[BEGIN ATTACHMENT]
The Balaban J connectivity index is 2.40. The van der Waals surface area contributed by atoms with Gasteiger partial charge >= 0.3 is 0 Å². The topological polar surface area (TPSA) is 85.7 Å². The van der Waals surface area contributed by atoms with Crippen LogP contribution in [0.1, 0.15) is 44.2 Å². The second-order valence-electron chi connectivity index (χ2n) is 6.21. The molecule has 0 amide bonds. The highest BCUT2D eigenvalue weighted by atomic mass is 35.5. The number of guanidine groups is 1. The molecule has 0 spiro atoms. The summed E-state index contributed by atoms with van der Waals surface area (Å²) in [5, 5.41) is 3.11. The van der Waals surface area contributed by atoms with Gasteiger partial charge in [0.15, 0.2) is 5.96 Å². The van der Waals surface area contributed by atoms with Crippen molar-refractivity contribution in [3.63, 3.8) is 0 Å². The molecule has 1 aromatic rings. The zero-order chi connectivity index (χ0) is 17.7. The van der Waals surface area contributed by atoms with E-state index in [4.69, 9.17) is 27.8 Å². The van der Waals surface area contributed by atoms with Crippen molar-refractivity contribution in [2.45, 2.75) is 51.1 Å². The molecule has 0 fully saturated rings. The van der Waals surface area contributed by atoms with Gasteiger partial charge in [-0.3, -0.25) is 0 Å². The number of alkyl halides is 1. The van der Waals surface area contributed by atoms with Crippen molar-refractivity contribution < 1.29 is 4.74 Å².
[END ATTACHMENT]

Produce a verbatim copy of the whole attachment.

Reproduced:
The Balaban J connectivity index is 2.40. The van der Waals surface area contributed by atoms with Gasteiger partial charge >= 0.3 is 0 Å². The topological polar surface area (TPSA) is 85.7 Å². The van der Waals surface area contributed by atoms with Crippen LogP contribution in [0.1, 0.15) is 44.2 Å². The second-order valence-electron chi connectivity index (χ2n) is 6.21. The molecule has 0 amide bonds. The highest BCUT2D eigenvalue weighted by atomic mass is 35.5. The number of guanidine groups is 1. The molecule has 0 spiro atoms. The summed E-state index contributed by atoms with van der Waals surface area (Å²) in [5, 5.41) is 3.11. The van der Waals surface area contributed by atoms with Gasteiger partial charge in [0.15, 0.2) is 5.96 Å². The van der Waals surface area contributed by atoms with Crippen molar-refractivity contribution in [3.63, 3.8) is 0 Å². The molecule has 1 aromatic rings. The zero-order chi connectivity index (χ0) is 17.7. The van der Waals surface area contributed by atoms with E-state index in [4.69, 9.17) is 27.8 Å². The van der Waals surface area contributed by atoms with Crippen molar-refractivity contribution in [2.45, 2.75) is 51.1 Å². The molecule has 0 fully saturated rings. The van der Waals surface area contributed by atoms with Gasteiger partial charge in [-0.3, -0.25) is 0 Å². The number of alkyl halides is 1. The van der Waals surface area contributed by atoms with Crippen molar-refractivity contribution < 1.29 is 4.74 Å².